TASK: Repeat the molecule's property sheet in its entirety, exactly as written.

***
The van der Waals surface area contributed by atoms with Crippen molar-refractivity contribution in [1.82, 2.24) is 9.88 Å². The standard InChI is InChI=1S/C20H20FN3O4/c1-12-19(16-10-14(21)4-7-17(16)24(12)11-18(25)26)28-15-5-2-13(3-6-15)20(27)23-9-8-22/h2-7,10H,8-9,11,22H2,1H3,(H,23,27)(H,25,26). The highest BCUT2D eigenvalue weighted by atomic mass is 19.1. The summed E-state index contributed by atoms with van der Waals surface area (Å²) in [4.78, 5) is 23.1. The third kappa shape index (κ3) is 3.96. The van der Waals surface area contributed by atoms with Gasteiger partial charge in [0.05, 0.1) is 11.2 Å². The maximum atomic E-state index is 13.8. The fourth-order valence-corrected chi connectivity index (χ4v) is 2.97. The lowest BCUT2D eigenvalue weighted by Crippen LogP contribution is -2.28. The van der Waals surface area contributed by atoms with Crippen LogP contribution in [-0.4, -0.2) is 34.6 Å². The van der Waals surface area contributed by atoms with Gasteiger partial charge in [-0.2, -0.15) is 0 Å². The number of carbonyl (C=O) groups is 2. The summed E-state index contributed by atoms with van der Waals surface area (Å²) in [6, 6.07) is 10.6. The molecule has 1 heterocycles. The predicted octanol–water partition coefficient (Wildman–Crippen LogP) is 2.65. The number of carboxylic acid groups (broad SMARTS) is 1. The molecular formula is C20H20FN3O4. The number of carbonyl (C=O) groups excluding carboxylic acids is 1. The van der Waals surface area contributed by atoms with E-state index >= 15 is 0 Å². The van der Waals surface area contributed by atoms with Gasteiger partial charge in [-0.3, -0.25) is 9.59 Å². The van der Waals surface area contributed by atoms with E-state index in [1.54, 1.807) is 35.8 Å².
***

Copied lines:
The van der Waals surface area contributed by atoms with Crippen molar-refractivity contribution in [1.82, 2.24) is 9.88 Å². The standard InChI is InChI=1S/C20H20FN3O4/c1-12-19(16-10-14(21)4-7-17(16)24(12)11-18(25)26)28-15-5-2-13(3-6-15)20(27)23-9-8-22/h2-7,10H,8-9,11,22H2,1H3,(H,23,27)(H,25,26). The highest BCUT2D eigenvalue weighted by atomic mass is 19.1. The summed E-state index contributed by atoms with van der Waals surface area (Å²) in [4.78, 5) is 23.1. The third kappa shape index (κ3) is 3.96. The van der Waals surface area contributed by atoms with Gasteiger partial charge in [0.05, 0.1) is 11.2 Å². The maximum atomic E-state index is 13.8. The fourth-order valence-corrected chi connectivity index (χ4v) is 2.97. The lowest BCUT2D eigenvalue weighted by Crippen LogP contribution is -2.28. The van der Waals surface area contributed by atoms with Crippen LogP contribution in [-0.4, -0.2) is 34.6 Å². The van der Waals surface area contributed by atoms with Gasteiger partial charge in [-0.2, -0.15) is 0 Å². The number of carbonyl (C=O) groups is 2. The summed E-state index contributed by atoms with van der Waals surface area (Å²) in [6, 6.07) is 10.6. The molecule has 1 heterocycles. The predicted octanol–water partition coefficient (Wildman–Crippen LogP) is 2.65. The number of carboxylic acid groups (broad SMARTS) is 1. The molecular formula is C20H20FN3O4. The number of carbonyl (C=O) groups excluding carboxylic acids is 1. The van der Waals surface area contributed by atoms with E-state index >= 15 is 0 Å². The van der Waals surface area contributed by atoms with Gasteiger partial charge in [-0.3, -0.25) is 9.59 Å². The van der Waals surface area contributed by atoms with E-state index in [1.54, 1.807) is 35.8 Å².